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Supercritical CO2 pilot aims to make steam turbines obsolete
Loz Blain

Steam turbines still produce most of the world's power, but supercritical carbon dioxide promises to be much cheaper, and 10% more efficient as a medium than water, using 10X smaller turbines. A US$155-million pilot plant is now complete in San Antonio.

Ribbons were cut at the Supercritical Transformational Electric Power (STEP) pilot plant in Texas on October 27 as it was declared "mechanically complete" by project partners Southwest Research Institute (SwRI), GTI Energy, GE Vernova, and the U.S. Department of Energy.

The device in the image above is the world's first supercritical carbon dioxide turbine. Roughly the size of a desk, is a 10-megawatt turbine capable of powering around 10,000 homes. Ten megawatts is pretty small potatoes in the energy business, but to do it with a turbine this tiny? That could prove to be a revolutionary feat.

Carbon dioxide goes supercritical when the temperature and pressure are above about 31 °C (88 °F) and 74 bar (1,070 psi), respectively. At this point, it stops acting like a gas or a liquid, and instead starts acting something like a gas with the density of a liquid. Past this point, relatively small changes in temperature can cause significant changes in density.

Water can of course go supercritical too – it just takes a lot more energy, requiring a temperature and pressure over 373 °C (703 °F) and 220 bar (3,191 psi). 

The STEP facility in San Antonio has been declared "mechanically complete" and is due for commissioning in 2024

The properties of this supercritical CO2 fluid make it ideal for energy extraction in a closed-loop system, and back in 2016, General Electric announced it would start building a pilot plantto prove the idea in a commercially relevant installation, expecting to achieve 10 MW at an extraction efficiency of 50% – around 10% better than current steam turbines, which operate in the mid-40s – using a turbine about one-tenth the size.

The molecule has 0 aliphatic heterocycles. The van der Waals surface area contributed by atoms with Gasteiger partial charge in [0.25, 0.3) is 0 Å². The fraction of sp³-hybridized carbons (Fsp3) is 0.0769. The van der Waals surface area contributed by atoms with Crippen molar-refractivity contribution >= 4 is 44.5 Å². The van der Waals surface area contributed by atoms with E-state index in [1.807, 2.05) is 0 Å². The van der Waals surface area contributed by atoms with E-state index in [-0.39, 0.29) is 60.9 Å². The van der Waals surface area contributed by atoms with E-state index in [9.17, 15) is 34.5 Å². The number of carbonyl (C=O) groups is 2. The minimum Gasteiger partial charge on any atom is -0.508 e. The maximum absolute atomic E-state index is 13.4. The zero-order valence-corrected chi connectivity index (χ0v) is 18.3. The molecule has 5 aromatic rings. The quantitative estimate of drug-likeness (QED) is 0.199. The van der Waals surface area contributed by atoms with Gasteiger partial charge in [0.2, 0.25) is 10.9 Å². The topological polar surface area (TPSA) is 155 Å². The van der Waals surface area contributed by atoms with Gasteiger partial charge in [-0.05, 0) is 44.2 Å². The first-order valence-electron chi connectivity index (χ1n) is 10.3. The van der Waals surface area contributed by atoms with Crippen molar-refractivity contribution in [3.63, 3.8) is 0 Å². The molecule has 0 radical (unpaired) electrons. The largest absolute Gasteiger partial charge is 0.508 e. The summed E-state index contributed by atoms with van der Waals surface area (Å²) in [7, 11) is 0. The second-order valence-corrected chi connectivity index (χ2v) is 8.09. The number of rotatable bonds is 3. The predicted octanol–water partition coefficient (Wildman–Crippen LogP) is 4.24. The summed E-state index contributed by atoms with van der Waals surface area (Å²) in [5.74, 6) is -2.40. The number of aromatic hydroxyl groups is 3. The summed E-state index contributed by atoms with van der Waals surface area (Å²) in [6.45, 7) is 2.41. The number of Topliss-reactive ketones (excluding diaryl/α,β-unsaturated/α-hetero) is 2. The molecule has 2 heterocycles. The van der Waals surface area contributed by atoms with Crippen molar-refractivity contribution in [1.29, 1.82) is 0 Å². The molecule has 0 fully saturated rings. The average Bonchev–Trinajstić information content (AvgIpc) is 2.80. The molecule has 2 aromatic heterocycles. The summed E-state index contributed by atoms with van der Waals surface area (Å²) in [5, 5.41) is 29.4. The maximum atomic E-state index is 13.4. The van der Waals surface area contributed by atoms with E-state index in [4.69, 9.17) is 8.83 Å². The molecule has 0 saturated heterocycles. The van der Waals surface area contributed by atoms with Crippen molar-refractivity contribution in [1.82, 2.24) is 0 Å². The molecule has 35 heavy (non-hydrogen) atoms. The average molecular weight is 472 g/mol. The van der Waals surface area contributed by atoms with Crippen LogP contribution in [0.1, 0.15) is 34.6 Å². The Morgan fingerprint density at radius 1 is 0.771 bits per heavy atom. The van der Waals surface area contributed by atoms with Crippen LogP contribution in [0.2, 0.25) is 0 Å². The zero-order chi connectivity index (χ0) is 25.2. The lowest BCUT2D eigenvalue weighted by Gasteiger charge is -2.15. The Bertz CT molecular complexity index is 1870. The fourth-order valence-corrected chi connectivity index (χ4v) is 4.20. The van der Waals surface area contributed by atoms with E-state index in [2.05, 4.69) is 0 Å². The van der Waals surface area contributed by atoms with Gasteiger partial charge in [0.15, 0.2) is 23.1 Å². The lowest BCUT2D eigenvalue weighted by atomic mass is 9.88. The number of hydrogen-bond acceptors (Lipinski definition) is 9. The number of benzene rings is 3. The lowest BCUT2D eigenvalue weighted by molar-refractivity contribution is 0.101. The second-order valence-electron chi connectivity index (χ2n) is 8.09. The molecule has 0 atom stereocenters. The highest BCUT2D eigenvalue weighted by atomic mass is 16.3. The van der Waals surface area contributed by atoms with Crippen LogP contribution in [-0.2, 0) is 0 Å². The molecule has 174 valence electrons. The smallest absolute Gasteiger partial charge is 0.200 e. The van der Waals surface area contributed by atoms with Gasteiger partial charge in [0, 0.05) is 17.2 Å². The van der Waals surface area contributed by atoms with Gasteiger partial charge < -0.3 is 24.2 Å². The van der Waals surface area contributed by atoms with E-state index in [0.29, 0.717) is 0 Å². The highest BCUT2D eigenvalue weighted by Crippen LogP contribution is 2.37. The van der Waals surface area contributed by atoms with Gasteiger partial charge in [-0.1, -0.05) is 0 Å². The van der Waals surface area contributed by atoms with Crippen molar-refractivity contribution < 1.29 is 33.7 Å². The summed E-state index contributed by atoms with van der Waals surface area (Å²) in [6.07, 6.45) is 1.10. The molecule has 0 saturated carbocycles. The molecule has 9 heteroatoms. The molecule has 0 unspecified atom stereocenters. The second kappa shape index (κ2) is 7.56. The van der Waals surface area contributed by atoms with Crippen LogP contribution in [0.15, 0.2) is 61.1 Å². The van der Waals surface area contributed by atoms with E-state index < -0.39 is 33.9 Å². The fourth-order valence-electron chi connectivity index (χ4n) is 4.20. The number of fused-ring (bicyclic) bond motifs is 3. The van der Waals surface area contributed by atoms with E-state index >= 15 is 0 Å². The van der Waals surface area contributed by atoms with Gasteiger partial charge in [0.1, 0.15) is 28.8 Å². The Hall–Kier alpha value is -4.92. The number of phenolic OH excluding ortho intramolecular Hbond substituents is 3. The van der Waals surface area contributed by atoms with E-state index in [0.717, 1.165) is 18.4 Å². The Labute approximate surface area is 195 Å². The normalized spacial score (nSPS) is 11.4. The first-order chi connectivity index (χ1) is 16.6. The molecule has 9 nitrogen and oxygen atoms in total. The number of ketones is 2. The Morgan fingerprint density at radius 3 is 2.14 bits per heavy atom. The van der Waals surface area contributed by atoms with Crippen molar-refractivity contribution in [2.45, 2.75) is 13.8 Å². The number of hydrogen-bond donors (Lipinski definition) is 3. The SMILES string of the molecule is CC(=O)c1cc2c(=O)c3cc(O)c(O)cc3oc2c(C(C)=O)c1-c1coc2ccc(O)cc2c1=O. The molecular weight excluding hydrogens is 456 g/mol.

Such a turbine could significantly reduce the capital cost of setting up any power generator reliant on heat and turbines; not only will the smaller turbines be cheaper, but they're so much more compact that you'll need less land for a given power plant. It'd also produce more power from a given heat source, and by default reduce the per-unit carbon emissions even of coal and gas-based generators. 

And on top of that, it'll be much faster to start up and switch on. Running at around 700 °C (1,292 °F), GE's prototypes take about two minutes to start generating, where steam turbines take at least half an hour. So these CO2 turbines will be much quicker to respond to load demands, making them even more useful in a renewables-based grid.

Once proven, the tech could scale up to utility-relevant sizes and start displacing steam turbines in power plants. That includes fossil-fueled plants, as well as certain nuclear, geothermal, concentrated solar, and other installations. 

There's still work to go before the pilot plant is commissioned, but the consortium expects it'll start operating in 2024. 

“STEP will undoubtedly change the way we think about power generation,” said SwRI President and CEO Adam Hamilton, in a press release. “It’s exciting to officially launch this pilot plant, which is home to potentially revolutionary technology developed right here at SwRI.”

Source: Southwest Research Institute



Loz has been one of our most versatile contributors since 2007. Joining the team as a motorcycle specialist, he has since covered everything from medical and military technology to aeronautics, music gear and historical artefacts. Since 2010 he's branched out into photography, video and audio production, and he remains the only New Atlas contributor willing to put his name to a sex toy review. A singer by night, he's often on the road with his acappella band Suade.

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